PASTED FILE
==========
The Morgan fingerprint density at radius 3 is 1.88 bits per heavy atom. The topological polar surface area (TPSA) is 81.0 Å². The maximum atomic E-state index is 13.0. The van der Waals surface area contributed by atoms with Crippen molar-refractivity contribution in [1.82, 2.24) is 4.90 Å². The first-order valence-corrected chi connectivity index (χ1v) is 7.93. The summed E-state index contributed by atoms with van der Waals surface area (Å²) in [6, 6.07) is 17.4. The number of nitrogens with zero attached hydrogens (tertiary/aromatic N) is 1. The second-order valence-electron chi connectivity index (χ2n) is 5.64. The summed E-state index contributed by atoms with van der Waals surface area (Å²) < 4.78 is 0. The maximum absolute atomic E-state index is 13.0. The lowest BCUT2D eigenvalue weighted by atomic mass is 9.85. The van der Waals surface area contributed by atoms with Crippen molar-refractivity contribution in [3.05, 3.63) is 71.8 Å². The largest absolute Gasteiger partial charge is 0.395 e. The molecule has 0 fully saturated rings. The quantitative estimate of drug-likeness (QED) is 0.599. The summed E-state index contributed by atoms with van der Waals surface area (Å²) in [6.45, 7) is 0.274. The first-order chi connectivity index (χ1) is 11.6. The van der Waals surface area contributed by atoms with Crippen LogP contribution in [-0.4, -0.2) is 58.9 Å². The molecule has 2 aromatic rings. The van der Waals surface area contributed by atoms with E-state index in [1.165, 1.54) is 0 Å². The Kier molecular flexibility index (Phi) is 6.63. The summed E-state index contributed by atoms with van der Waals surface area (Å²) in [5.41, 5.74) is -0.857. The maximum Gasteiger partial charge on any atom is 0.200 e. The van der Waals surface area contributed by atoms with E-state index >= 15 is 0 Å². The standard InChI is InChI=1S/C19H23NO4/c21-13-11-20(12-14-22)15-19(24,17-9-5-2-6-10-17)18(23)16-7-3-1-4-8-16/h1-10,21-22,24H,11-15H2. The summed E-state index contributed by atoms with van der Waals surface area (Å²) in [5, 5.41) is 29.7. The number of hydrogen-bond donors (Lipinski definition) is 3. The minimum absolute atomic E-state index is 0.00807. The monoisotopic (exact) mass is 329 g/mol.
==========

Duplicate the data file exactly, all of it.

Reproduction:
The Morgan fingerprint density at radius 3 is 1.88 bits per heavy atom. The topological polar surface area (TPSA) is 81.0 Å². The maximum atomic E-state index is 13.0. The van der Waals surface area contributed by atoms with Crippen molar-refractivity contribution in [1.82, 2.24) is 4.90 Å². The first-order valence-corrected chi connectivity index (χ1v) is 7.93. The summed E-state index contributed by atoms with van der Waals surface area (Å²) in [6, 6.07) is 17.4. The number of nitrogens with zero attached hydrogens (tertiary/aromatic N) is 1. The second-order valence-electron chi connectivity index (χ2n) is 5.64. The summed E-state index contributed by atoms with van der Waals surface area (Å²) < 4.78 is 0. The maximum absolute atomic E-state index is 13.0. The lowest BCUT2D eigenvalue weighted by atomic mass is 9.85. The van der Waals surface area contributed by atoms with Crippen molar-refractivity contribution in [3.05, 3.63) is 71.8 Å². The largest absolute Gasteiger partial charge is 0.395 e. The molecule has 0 fully saturated rings. The quantitative estimate of drug-likeness (QED) is 0.599. The summed E-state index contributed by atoms with van der Waals surface area (Å²) in [6.45, 7) is 0.274. The first-order chi connectivity index (χ1) is 11.6. The van der Waals surface area contributed by atoms with Crippen LogP contribution in [-0.4, -0.2) is 58.9 Å². The molecule has 2 aromatic rings. The van der Waals surface area contributed by atoms with E-state index in [1.165, 1.54) is 0 Å². The Kier molecular flexibility index (Phi) is 6.63. The summed E-state index contributed by atoms with van der Waals surface area (Å²) in [5.41, 5.74) is -0.857. The maximum Gasteiger partial charge on any atom is 0.200 e. The van der Waals surface area contributed by atoms with E-state index >= 15 is 0 Å². The standard InChI is InChI=1S/C19H23NO4/c21-13-11-20(12-14-22)15-19(24,17-9-5-2-6-10-17)18(23)16-7-3-1-4-8-16/h1-10,21-22,24H,11-15H2. The summed E-state index contributed by atoms with van der Waals surface area (Å²) in [5, 5.41) is 29.7. The number of hydrogen-bond donors (Lipinski definition) is 3. The minimum absolute atomic E-state index is 0.00807. The monoisotopic (exact) mass is 329 g/mol.